Agenda item

Council's Accounts Audit Update - 2019/20 - 2022/23

Report to follow


Following the publication of the agenda the Chair referenced that in respect to the update on the latest position regarding the audits of the Council’s Accounts 2019/20 to 2022/23 a supplementary report from the Section 151 Officer had been issued. This provided commentary on the outgoing external Auditor (BDO) report (similarly presented as a supplementary) which included a proposed revised timeline of 31 August 2024 to complete their audit of the Council’s Statement of Accounts for 2019/20, together with the breakdown of the 2018/19 additional fees, something requested at the last meeting (minute 13 refers)


The Section 151 Officer introduced her report by stating that since the last meeting it had been announced that subject to consultation, the intention was to extend the original backstop date of 31 December 2023 to 30 September 2024 for the completion of outstanding audits of accounts up to and including 2022/23. Consequently, the revised date put forward by BDO would leave the Council in an incredibly difficult position in the context of the now likely backstop date.


The Section 151 Officer reflected on the recent progress of the audit since her appointment. In May 2023 when the Committee received an update about the 2019/20 audit, the aim at that time was to achieve the sign off of the accounts by January 2024. The previous and current Chief Accountant had and continued to work closely with BDO to provide responses to queries in a timely fashion, in addition to which the Section 151 Officer had been communicating regularly with her contacts at BDO with the intention of getting sign-off by today’s meeting. She stated that even with the change of assigned audit partner at BDO, following the recent announcement of the impending retirement of the current partner, and the resultant handover period, she could not understand why the accounts would not now be completed and signed off until August 2024, given that the audit had now been substantially completed. 


Steve Blandon the new audit partner explained that the supplementary update report set out the revised timeline for when he expected to be able to issue an opinion on the 2019/20 financial statement of the Council’s Accounts. In order to provide an informed opinion, there was a reasonable amount of review work to be done on the completed audit work to date, alongside which he had a number of other audit responsibilities which impacted on his time, and therefore he felt the August deadline was a reasonable target date to set, based on the various steps set out in the report, which included a number of key milestones and dates.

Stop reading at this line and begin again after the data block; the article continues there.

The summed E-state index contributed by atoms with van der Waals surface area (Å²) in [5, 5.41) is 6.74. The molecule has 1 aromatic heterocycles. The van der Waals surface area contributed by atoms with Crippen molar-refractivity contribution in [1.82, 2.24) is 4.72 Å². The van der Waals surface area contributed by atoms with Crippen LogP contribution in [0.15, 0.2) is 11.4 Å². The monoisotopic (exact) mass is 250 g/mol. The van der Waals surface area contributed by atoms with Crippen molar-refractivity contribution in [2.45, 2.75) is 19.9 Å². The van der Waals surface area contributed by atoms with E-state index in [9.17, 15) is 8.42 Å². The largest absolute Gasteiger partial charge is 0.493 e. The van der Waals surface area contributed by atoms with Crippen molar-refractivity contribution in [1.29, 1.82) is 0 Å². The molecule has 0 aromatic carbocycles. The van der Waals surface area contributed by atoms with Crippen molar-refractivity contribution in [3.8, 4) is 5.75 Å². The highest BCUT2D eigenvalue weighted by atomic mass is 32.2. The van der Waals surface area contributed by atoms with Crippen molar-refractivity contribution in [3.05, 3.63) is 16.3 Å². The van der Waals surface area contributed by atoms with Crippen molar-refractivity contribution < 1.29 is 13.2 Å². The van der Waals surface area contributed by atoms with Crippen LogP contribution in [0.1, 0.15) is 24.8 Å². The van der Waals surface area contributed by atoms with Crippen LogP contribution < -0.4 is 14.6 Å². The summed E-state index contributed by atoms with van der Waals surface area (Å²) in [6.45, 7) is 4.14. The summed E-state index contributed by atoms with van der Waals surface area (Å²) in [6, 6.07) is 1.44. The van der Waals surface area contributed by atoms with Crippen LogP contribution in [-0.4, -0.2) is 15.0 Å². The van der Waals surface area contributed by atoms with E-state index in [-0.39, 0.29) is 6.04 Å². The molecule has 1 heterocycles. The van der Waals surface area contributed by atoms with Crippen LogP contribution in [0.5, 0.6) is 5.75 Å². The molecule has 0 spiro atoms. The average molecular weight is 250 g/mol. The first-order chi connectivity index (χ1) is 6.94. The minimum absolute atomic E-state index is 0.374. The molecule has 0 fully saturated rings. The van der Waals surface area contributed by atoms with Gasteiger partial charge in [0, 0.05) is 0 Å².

Whilst appreciating Members’ disappointment at this news Mr Blandon felt it was important to provide what he felt was a realistic assessment of the timeline to complete the audit. He reiterated the Section 151 Officer’s comments about the proposed backstop, which was subject to a National Audit Office consultation, albeit it was likely to be agreed as 30 September 2024. Whilst he was confident of being able to conclude the audit by that date, he did not think the later audits (2020/21 and 2021/22) would be completed within that timeframe ahead of the formal handover to Grant Thornton, the newly appointed external auditors. He also made reference to the 2018/19 fee update which was included as part of the supplementary report, and which set out the final fee information, as had been requested from the last meeting.


The Committee repeated their disappointment that despite assurances and revised deadlines given at previous meetings, accounts going back approaching five years remained to be agreed and signed off. It left Members with little confidence that the August 2024 deadline set by BDO would be met, a situation described as both unprofessional and unacceptable.  To that end Members were keen to hear BDO’s views as to the remarks of the Section 151 Officer as set out in her report, that given the number of revised deadlines, one possible conclusion that might be drawn was that the change of new partner was now being used as a tactical measure to avoid BDO ever giving a formal audit opinion on the 2019/20 Accounts.